I went to Starbucks today before grocery shopping- how convenient is it that they’re located in the same building. In the course of my forty-five minutes there, I saw two funny occurrences that I will now share with you. But first let me preface that this Starbucks is inside a shopping center, so the entrances to the store aren’t actually to the outside, but there are doorways that can be opened or closed depending on the season I think, and probably to prevent theft while the store is closed. Not that I really think anyone would steal in Japan, and if you were going to steal, I wouldn’t put all the trouble of getting into the shopping center just to steal from Starbucks, but that’s going in a completely different direction. So, back to the subject at hand.
First, a little girl, about two, wanders to the entrance of the store and stands in the doorway looking in. There is no mom in sight. From the opposite direction comes a mom walking with her son, who is about the same age. And much like an insistent dog, he starts dragging her into the entrance of Starbucks as they pass. And I don’t know what this mom is thinking, but she just kind of lets herself be dragged by this little boys whims. In the meantime, the little girl has moved out of the entrance way and is now outside the store looking in through the big floor-to-ceiling window. Finally, the mom lets go of the little boys hand and just stands outside the store, beckoning him with a come here hand signal. Obviously, this little guy is not buying in to her strategy and stubbornly stands about three feet inside the store looking at his mom. Not to be left out of all of this fun, the little girl sees the mom signaling, and starts motioning for the little boy to come out as well. Finally, the mom of the little girl makes an appearance, meandering in from the same direction as the little girl. She walks past her daughter and when she is about ten feet past her, she realizes that her daughter has not followed and proceeds to make the same gesture to come as the other mom, to which the little girl also ignores. Meanwhile, the mom of the boy has, at this point, realized that her signaling is not working and walks into Starbucks to take her sons hand. But instead of ushering him out, she instead lets herself be pulled to the counter with very nominal protests, asking her son, who is only two remember, why and we will come next time. Outside the store, the little girl has lost interest and runs to her mom, and they walk away. A minute later, the mom and son leave with the son happily holding a Starbucks sample-size paper cup in one hand, while holding onto his mom with the other. We can all see who is the leader in that relationship.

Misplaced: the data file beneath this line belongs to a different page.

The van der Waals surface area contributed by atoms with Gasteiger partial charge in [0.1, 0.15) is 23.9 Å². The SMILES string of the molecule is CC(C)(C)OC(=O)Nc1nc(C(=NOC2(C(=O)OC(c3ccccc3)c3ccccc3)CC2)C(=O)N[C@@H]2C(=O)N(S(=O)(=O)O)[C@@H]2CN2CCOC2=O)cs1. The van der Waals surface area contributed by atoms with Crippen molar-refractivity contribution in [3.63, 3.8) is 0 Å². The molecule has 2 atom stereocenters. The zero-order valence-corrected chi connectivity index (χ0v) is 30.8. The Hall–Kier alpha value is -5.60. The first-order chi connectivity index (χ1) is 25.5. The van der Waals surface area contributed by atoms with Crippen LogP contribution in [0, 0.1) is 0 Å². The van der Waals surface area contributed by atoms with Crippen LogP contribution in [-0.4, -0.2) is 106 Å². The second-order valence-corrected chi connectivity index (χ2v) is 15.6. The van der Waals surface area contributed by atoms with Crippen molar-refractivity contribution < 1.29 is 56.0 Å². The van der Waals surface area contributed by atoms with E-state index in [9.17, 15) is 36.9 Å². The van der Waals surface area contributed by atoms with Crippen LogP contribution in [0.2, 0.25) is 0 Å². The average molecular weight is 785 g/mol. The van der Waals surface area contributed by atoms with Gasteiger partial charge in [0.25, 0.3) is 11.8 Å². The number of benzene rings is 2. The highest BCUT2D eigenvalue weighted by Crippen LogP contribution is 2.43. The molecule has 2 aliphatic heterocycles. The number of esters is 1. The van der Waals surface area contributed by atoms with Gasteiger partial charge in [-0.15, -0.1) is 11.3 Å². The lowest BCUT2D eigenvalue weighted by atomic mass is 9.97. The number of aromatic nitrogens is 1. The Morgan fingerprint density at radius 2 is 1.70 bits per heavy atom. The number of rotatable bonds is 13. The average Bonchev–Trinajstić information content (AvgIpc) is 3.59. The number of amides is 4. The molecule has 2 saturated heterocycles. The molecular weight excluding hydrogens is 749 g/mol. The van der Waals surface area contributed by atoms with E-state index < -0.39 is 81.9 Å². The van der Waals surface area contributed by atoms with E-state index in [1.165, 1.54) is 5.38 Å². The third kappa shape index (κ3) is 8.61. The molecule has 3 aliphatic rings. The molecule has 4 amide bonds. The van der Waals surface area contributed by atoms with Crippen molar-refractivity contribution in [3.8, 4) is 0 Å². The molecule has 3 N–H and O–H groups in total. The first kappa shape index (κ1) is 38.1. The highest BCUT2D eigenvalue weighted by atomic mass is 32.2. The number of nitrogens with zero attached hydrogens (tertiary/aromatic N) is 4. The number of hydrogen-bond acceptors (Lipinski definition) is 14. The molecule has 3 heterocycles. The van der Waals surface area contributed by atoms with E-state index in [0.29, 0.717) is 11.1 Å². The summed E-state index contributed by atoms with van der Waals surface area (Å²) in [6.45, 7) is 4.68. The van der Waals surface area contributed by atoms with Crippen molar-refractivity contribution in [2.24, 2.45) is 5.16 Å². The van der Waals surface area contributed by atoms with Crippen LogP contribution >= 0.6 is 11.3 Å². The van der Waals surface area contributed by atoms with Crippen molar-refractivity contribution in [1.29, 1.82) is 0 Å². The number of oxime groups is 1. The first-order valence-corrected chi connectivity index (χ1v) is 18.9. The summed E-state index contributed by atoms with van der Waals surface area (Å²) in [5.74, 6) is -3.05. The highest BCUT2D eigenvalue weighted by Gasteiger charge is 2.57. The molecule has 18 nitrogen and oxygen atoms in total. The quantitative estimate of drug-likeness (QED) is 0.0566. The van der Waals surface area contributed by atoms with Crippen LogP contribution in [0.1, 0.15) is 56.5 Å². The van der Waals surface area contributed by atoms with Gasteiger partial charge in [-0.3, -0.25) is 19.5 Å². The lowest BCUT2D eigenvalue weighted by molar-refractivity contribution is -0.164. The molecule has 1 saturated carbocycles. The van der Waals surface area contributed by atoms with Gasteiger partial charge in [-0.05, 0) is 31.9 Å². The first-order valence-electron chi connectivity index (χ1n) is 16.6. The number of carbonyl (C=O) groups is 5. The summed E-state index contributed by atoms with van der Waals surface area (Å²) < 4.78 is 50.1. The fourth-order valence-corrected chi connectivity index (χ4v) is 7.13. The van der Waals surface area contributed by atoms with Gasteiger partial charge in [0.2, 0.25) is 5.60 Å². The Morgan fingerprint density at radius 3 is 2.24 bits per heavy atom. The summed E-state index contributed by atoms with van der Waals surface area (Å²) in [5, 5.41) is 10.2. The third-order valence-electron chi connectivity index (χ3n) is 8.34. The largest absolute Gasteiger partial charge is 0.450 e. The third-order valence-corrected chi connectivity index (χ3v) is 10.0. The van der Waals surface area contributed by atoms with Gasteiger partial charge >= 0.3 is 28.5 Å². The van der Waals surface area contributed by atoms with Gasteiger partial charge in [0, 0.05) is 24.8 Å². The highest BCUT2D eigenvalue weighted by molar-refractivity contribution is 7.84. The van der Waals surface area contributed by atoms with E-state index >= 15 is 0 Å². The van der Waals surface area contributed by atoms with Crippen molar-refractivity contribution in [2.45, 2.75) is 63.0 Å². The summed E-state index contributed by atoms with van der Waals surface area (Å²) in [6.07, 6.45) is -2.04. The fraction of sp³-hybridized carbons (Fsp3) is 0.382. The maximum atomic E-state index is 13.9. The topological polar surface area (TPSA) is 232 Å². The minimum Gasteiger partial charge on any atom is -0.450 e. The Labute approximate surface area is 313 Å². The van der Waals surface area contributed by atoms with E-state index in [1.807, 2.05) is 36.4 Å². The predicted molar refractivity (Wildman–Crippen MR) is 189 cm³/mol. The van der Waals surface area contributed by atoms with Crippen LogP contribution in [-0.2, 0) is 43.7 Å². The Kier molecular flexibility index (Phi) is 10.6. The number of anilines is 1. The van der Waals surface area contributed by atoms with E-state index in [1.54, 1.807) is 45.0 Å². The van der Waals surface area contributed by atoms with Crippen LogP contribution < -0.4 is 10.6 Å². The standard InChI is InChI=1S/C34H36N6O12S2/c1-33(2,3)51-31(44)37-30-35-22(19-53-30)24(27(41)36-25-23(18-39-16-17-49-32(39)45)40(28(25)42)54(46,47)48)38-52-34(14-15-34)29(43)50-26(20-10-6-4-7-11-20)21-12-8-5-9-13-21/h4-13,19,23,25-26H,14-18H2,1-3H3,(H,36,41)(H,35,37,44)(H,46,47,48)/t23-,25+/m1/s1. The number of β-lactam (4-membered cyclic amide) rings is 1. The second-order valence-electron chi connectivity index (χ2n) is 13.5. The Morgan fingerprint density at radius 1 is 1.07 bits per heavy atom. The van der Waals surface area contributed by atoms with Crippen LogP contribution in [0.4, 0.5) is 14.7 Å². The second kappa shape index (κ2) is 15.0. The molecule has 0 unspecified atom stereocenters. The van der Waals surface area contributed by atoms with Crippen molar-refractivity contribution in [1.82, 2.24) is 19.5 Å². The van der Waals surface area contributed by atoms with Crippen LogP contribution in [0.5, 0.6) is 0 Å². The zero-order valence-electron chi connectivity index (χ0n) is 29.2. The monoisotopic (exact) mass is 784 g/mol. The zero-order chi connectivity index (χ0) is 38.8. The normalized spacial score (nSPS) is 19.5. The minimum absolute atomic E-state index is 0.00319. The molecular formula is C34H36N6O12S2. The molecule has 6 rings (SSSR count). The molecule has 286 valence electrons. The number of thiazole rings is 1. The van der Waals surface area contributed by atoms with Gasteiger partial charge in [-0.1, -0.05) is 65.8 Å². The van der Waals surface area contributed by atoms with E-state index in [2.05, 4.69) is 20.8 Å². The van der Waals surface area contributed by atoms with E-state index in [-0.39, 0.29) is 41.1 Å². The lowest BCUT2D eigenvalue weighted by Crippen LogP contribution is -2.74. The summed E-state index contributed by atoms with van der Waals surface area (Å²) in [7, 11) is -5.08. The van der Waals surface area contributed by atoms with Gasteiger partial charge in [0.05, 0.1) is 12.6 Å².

About fifteen minutes or so after that, two older ladies, probably about grandma-aged I would say, come to the same doorway, which is wide open. And actually at first they had just sat down outside the store at some of the outdoor seating, outdoor meaning tables in the lobby area of the shopping center until they were directed by the Starbucks staff that they could place their orders at the counter before sitting down. They stand at the doorway not moving for a few moments until one of the ladies pushes the button on the door that will allow the door to open. In Japan, the automatic doors don’t just open with motion sensors. Most of the doors actually have a large button on the door frame that you push to activate the automatic doors. Now, please remember that the door to Starbucks is already open all the way. So, obviously, when the door doesn’t open after she pushes it, instead of realizing that the door is, in fact, already open, the lady proceeds to push the button two more times. It is not until the same Starbucks staff comes out from behind the counter and tells them to please come in that the ladies realize that there was no button-pushing required. With a small laugh, they walk into the store and place their orders.
I can only wonder at what else would have happened had I stayed longer.